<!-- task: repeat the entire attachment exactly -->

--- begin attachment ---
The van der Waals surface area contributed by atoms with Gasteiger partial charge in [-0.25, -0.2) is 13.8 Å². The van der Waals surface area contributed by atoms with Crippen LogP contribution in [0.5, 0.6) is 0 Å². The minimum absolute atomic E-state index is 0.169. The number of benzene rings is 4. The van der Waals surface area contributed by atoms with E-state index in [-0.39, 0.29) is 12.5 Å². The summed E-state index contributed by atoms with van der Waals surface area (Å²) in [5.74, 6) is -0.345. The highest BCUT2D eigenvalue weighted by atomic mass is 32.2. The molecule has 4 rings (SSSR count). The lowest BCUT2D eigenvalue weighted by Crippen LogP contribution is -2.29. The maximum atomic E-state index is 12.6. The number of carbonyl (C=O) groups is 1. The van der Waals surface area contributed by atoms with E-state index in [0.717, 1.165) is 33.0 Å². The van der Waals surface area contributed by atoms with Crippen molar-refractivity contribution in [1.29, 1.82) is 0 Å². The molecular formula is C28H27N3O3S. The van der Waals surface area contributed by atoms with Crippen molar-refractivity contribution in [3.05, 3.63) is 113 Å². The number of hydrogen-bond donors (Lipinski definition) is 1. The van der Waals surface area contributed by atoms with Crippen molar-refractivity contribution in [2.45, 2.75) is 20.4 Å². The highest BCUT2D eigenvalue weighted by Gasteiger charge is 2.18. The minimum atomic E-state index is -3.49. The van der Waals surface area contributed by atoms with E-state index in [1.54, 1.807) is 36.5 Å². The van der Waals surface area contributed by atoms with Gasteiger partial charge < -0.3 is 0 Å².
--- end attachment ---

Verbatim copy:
The van der Waals surface area contributed by atoms with Gasteiger partial charge in [-0.25, -0.2) is 13.8 Å². The van der Waals surface area contributed by atoms with Crippen LogP contribution in [0.5, 0.6) is 0 Å². The minimum absolute atomic E-state index is 0.169. The number of benzene rings is 4. The van der Waals surface area contributed by atoms with E-state index in [-0.39, 0.29) is 12.5 Å². The summed E-state index contributed by atoms with van der Waals surface area (Å²) in [5.74, 6) is -0.345. The highest BCUT2D eigenvalue weighted by atomic mass is 32.2. The molecule has 4 rings (SSSR count). The lowest BCUT2D eigenvalue weighted by Crippen LogP contribution is -2.29. The maximum atomic E-state index is 12.6. The number of carbonyl (C=O) groups is 1. The van der Waals surface area contributed by atoms with E-state index in [0.717, 1.165) is 33.0 Å². The van der Waals surface area contributed by atoms with Crippen molar-refractivity contribution in [1.29, 1.82) is 0 Å². The molecular formula is C28H27N3O3S. The van der Waals surface area contributed by atoms with Crippen molar-refractivity contribution in [3.05, 3.63) is 113 Å². The number of hydrogen-bond donors (Lipinski definition) is 1. The van der Waals surface area contributed by atoms with Crippen molar-refractivity contribution in [2.45, 2.75) is 20.4 Å². The highest BCUT2D eigenvalue weighted by Gasteiger charge is 2.18. The minimum atomic E-state index is -3.49. The van der Waals surface area contributed by atoms with E-state index in [1.54, 1.807) is 36.5 Å². The van der Waals surface area contributed by atoms with Gasteiger partial charge < -0.3 is 0 Å².